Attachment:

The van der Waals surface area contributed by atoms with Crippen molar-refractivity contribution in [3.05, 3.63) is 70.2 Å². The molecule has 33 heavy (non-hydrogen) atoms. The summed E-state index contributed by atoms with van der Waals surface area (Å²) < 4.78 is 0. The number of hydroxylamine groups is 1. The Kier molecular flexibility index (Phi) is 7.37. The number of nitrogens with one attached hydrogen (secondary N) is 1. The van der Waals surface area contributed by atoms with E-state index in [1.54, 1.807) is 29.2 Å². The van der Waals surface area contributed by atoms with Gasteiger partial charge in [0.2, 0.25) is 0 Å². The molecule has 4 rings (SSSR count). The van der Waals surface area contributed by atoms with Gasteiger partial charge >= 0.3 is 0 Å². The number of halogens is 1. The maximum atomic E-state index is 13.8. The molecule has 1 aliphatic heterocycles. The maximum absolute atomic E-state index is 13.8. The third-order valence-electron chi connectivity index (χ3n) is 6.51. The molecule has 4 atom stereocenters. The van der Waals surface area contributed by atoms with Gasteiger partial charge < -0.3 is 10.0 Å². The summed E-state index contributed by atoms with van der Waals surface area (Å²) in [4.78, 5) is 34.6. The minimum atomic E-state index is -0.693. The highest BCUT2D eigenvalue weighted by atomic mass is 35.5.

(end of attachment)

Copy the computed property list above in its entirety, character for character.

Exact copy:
The van der Waals surface area contributed by atoms with Crippen molar-refractivity contribution in [3.05, 3.63) is 70.2 Å². The molecule has 33 heavy (non-hydrogen) atoms. The summed E-state index contributed by atoms with van der Waals surface area (Å²) < 4.78 is 0. The number of hydroxylamine groups is 1. The Kier molecular flexibility index (Phi) is 7.37. The number of nitrogens with one attached hydrogen (secondary N) is 1. The van der Waals surface area contributed by atoms with E-state index in [1.54, 1.807) is 29.2 Å². The van der Waals surface area contributed by atoms with Gasteiger partial charge in [0.2, 0.25) is 0 Å². The molecule has 4 rings (SSSR count). The van der Waals surface area contributed by atoms with Gasteiger partial charge >= 0.3 is 0 Å². The number of halogens is 1. The maximum atomic E-state index is 13.8. The molecule has 1 aliphatic heterocycles. The maximum absolute atomic E-state index is 13.8. The third-order valence-electron chi connectivity index (χ3n) is 6.51. The molecule has 4 atom stereocenters. The van der Waals surface area contributed by atoms with Gasteiger partial charge < -0.3 is 10.0 Å². The summed E-state index contributed by atoms with van der Waals surface area (Å²) in [4.78, 5) is 34.6. The minimum atomic E-state index is -0.693. The highest BCUT2D eigenvalue weighted by atomic mass is 35.5.